Folic acid is an important nutrient that is needed by our body, especially during pregnancy, and to maintain energy, muscle strength, and concentration. A body deficient in this nutrient may experience poor growth, stomach, and intestinal problems, fatigue, and tiredness.
Aside from getting folic acid through supplements, there are also natural food sources that are extremely rich in this nutrient.
According to Erin Palinski-Wade, R.D., author of Belly Fat Diet For Dummies, just four spears of asparagus contain 89 micrograms of folic acid. We can chop ’em up and mix into a tasty salad. Or just simply roast them with salt and pepper and either serve as a side dish.
This cruciferous veggie is a staple on many plates. Along with fiber, potassium, and vitamin C, half-cup cooked broccoli can provide the body with 52 micrograms of folic acid. The best way of cooking broccoli is by just steaming it since folic acid is a water-soluble vitamin that can leach out into the water.
Beets are great sources of folic acid. A single cup (136 grams) of raw beets contains 148 mcg of folic or about 37% of the DV. They are also rich in many important nutrients including manganese, potassium, and vitamin C that our body needs throughout the day.
This curvy and easy to grab fruit can deliver 44 micrograms of folic acid. Aside from this, it also contains fiber, potassium, folate, and antioxidants, such as vitamin C. Eat the banana bite by bite or drizzle some honey over banana slices for extra sweetness. We can also cut a banana in half lengthwise, and fill it with peanut butter. Put the banana back together, and eat it like a sandwich.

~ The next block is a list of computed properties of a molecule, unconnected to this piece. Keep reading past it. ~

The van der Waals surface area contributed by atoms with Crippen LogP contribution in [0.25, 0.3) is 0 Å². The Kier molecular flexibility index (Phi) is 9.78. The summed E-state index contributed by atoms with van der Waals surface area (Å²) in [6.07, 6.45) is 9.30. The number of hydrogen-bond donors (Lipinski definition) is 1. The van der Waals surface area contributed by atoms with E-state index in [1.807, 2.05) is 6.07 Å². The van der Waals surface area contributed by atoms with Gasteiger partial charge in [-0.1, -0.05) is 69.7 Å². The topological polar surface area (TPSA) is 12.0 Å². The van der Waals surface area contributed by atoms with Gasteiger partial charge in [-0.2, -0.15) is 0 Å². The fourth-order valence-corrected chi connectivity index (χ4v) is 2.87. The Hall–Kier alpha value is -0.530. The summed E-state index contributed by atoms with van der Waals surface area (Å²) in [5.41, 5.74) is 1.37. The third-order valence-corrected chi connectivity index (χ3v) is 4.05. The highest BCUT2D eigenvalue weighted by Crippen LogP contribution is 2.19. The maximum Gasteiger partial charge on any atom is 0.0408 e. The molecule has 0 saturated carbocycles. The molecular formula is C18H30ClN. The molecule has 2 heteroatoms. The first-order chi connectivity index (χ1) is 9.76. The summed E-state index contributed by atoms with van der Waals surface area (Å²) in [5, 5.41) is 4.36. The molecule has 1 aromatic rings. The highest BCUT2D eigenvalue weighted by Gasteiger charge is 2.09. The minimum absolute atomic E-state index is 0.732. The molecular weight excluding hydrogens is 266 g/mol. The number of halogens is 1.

Eating avocado is a smart choice for those who what to spice up their food. Per cup of this superfood contains around 90 mcg. of folic acid. Aside from this, it is also a great source of heart-healthy fats, vitamin K and dietary fiber. We can add it to our lunchtime sandwich or mash it into delicious guacamole.
Cooked lentils are one of the most folate-dense foods that we can consume. They have 180 mcg of folate in every half-cup serving. They are also loaded with other important nutrients, including fiber, iron and slow-burning carbs.
It was found that a half-cup of cooked spinach contains about 130 micrograms of folic acid, which is more than a quarter of a person’s daily recommended dosage. To obtain its health benefits, sautéing the leaves in olive oil and seasoning it to taste is recommended. There’s more folic acid available if it’s cooked versus raw.